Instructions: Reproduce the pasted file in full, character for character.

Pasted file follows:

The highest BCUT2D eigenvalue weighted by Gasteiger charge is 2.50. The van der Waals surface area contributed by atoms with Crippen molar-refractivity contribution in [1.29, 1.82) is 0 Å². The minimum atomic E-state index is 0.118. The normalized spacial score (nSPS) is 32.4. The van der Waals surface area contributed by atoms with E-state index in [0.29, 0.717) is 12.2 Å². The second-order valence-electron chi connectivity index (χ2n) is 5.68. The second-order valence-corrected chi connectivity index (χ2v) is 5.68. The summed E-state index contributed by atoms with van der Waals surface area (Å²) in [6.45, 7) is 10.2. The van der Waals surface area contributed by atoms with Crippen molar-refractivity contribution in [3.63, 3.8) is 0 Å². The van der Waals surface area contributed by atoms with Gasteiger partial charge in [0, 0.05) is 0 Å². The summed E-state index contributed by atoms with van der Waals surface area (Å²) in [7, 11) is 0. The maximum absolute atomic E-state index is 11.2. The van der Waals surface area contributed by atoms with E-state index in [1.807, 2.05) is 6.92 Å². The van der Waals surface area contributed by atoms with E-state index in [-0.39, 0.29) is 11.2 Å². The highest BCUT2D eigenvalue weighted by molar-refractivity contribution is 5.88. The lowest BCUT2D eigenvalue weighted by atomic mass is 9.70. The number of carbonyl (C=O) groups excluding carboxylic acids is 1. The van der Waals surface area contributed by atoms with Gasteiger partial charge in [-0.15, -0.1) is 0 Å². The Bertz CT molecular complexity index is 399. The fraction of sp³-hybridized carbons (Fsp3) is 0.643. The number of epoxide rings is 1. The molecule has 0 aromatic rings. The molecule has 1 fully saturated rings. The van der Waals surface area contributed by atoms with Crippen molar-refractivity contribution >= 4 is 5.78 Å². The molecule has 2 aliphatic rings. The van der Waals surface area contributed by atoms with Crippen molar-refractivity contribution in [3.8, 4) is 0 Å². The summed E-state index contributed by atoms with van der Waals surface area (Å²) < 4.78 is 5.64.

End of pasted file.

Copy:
The highest BCUT2D eigenvalue weighted by Gasteiger charge is 2.50. The van der Waals surface area contributed by atoms with Crippen molar-refractivity contribution in [1.29, 1.82) is 0 Å². The minimum atomic E-state index is 0.118. The normalized spacial score (nSPS) is 32.4. The van der Waals surface area contributed by atoms with E-state index in [0.29, 0.717) is 12.2 Å². The second-order valence-electron chi connectivity index (χ2n) is 5.68. The second-order valence-corrected chi connectivity index (χ2v) is 5.68. The summed E-state index contributed by atoms with van der Waals surface area (Å²) in [6.45, 7) is 10.2. The van der Waals surface area contributed by atoms with Crippen molar-refractivity contribution in [3.63, 3.8) is 0 Å². The van der Waals surface area contributed by atoms with Gasteiger partial charge in [0, 0.05) is 0 Å². The summed E-state index contributed by atoms with van der Waals surface area (Å²) in [7, 11) is 0. The maximum absolute atomic E-state index is 11.2. The van der Waals surface area contributed by atoms with E-state index in [1.807, 2.05) is 6.92 Å². The van der Waals surface area contributed by atoms with E-state index in [-0.39, 0.29) is 11.2 Å². The highest BCUT2D eigenvalue weighted by molar-refractivity contribution is 5.88. The lowest BCUT2D eigenvalue weighted by atomic mass is 9.70. The number of carbonyl (C=O) groups excluding carboxylic acids is 1. The van der Waals surface area contributed by atoms with Gasteiger partial charge in [-0.15, -0.1) is 0 Å². The Bertz CT molecular complexity index is 399. The fraction of sp³-hybridized carbons (Fsp3) is 0.643. The number of epoxide rings is 1. The molecule has 0 aromatic rings. The molecule has 1 fully saturated rings. The van der Waals surface area contributed by atoms with Crippen molar-refractivity contribution >= 4 is 5.78 Å². The molecule has 2 aliphatic rings. The van der Waals surface area contributed by atoms with Crippen molar-refractivity contribution in [3.8, 4) is 0 Å². The summed E-state index contributed by atoms with van der Waals surface area (Å²) < 4.78 is 5.64.